November 22, 2006: Letters
Letter Box Online
PAW welcomes letters on its contents and topics related to Princeton University. We may edit them for length, accuracy, clarity, and civility; brevity is encouraged. Letters, articles, and photos submitted to PAW may be published or distributed in print, electronic, or other forms. Due to the volume of correspondence, we are unable to publish all letters received. Write to PAW, 194 Nassau St., Suite 38, Princeton, NJ 08542; send e-mail to firstname.lastname@example.org
President Tilghman should be congratulated for boldly, even courageously, revealing that Princeton not only has admitted that global warming is a problem, but is also actively engaging in multidisciplinary research to find solutions to cope with it (President’s Page, Oct. 25). After all, these are the days of modern conservatism, when the word “conserve” applies to bank accounts but never to the environment. As the sardonic conservatives tell us: “Folks, those tree-hugging environmental wackos are trying to change the way we live.”
There is little popular awareness that warming is a problem and hence little political will to do anything about it — particularly in the White House, as the rest of the world knows. America is still the only holdout among some 151 nations that have ratified Kyoto as a first step toward a solution to the fossil-fuel problem. Thus, by default we’ve abdicated to sacred market forces as the way to deal with the problem. This of course cannot work, since market forces got us into the mess in the first place.
It’s interesting that my rather sanctimonious generation is so busily engaged in looting future generations on two fronts — massive transfer of their wealth to our pockets in the form of enormous on- and off-balance-sheet federal deficits, and massive ecological debits that will come due on their watch rather than on ours. Sorry, kids: This is your legacy, I’m ashamed to say.
I wonder what nice things future generations will say about us when all these bills come due.
RICHARD C. KREUTZBERG ’59
I must take issue with Peter Grosso ’80’s letter (Oct. 11) regarding “the true gospels.” Mr. Grosso claims that Professor Elaine Pagels’ analysis of the Gospel of Judas (A Moment With, June 7) was full of inaccuracies. Actually, Mr. Grosso’s letter was full of inaccuracies.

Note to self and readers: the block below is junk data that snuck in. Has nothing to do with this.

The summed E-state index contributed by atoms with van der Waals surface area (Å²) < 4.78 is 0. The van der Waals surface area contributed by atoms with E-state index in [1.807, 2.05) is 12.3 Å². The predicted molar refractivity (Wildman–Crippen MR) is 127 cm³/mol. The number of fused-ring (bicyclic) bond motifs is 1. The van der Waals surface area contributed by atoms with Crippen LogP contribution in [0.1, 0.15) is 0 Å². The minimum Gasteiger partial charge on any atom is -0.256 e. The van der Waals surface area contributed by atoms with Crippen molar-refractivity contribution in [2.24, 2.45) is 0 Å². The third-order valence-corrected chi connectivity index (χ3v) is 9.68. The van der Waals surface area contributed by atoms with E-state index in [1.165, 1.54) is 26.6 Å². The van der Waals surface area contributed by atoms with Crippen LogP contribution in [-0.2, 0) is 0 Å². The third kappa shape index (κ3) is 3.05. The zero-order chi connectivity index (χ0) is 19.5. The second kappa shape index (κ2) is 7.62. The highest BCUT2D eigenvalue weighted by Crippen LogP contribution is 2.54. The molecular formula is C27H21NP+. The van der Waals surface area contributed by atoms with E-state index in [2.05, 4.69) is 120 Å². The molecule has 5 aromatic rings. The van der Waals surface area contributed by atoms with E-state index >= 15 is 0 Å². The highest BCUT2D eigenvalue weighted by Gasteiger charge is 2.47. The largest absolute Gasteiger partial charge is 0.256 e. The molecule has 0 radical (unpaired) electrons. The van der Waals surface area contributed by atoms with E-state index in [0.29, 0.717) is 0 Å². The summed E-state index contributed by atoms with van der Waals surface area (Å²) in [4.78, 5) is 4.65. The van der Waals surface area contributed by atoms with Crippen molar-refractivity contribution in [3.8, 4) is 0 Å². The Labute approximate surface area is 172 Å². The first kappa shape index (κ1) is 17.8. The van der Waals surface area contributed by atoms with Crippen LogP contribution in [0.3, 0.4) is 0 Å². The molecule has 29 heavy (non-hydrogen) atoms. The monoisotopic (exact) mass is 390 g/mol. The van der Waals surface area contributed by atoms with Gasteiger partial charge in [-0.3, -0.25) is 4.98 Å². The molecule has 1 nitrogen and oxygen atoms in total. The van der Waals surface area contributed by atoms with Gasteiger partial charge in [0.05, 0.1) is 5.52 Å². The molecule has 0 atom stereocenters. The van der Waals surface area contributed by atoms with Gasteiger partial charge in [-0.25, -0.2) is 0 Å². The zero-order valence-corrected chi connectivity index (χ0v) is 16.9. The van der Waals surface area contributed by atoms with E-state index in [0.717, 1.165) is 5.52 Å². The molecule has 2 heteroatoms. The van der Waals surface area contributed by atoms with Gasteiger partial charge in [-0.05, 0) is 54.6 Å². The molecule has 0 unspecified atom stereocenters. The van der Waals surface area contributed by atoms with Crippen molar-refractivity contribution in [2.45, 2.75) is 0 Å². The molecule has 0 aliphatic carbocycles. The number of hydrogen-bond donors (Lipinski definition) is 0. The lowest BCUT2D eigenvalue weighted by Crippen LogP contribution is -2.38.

I am a physician and surgeon, and not a theologian. However, like many Christians, I am interested in the history of early Christianity and the historical Jesus. None of the so-called canonical gospels was an eyewitness account of Jesus’ life. There were many gospels. The four gospels in the Bible were the ones that Irenaeus vetted as “authentic” around 170 A.D., suppressing in the process many of the so-called gnostic gospels, including the Gospel of Judas. The four gospels that Irenaeus approved (Mark, Matthew, Luke, and John) became the canonical gospels of the Bible. The precise authorship of these gospels is still in debate.
The first gospel was that of Mark, and was begun no earlier than 65 A.D., 35 years after Jesus died. The last, that of John, is believed to have been written between 95 and 110 A.D. These are hardly contemporary accounts. In fact, the author of John was likely not even alive when Jesus lived. The language in the gospels of Matthew and Luke implies that they probably stemmed from a common source (the “Q” document or a “sayings” gospel), which argues against their being primary eyewitness accounts. The gospels were written in Greek; Jesus likely spoke Aramaic.
Scripture is not an absolute truth. It is an amalgamation of stories that subsequent authorities, sometimes centuries later, said was the truth. To take the canonical gospels as historical fact is no longer accepted practice by many theologians. Indeed, there are factual inconsistencies between the gospels themselves. And to question the absolute veracity of the gospels does not make one a nonbeliever. It just makes one a contemporary Christian.
My own take on all of this is that there were many gospels, many stories, and we will never know the “entire truth,” as Mr. Grosso calls it. Each of us needs to find what we need in the gospels we read, and to live our lives accordingly. I applaud Professor Pagels for trying to find “the truth” among the many “truths” that have been written. To my mind, she has succeeded very well.
VINCENT P. DE LUISE ’73
There is a legitimate argument behind Richard Greminger ’61’s Sept. 27 letter to PAW [on immigration]; unfortunately, he cannot be bothered to promulgate it. Instead, he invokes the fearfulness that this nation’s enemies would have us always feel. In place of argument, he relies on deception — the kind of falsehood that has predominated in national-security discourse in this country ever since Donald Rumsfeld ’54 returned to the Department of Defense.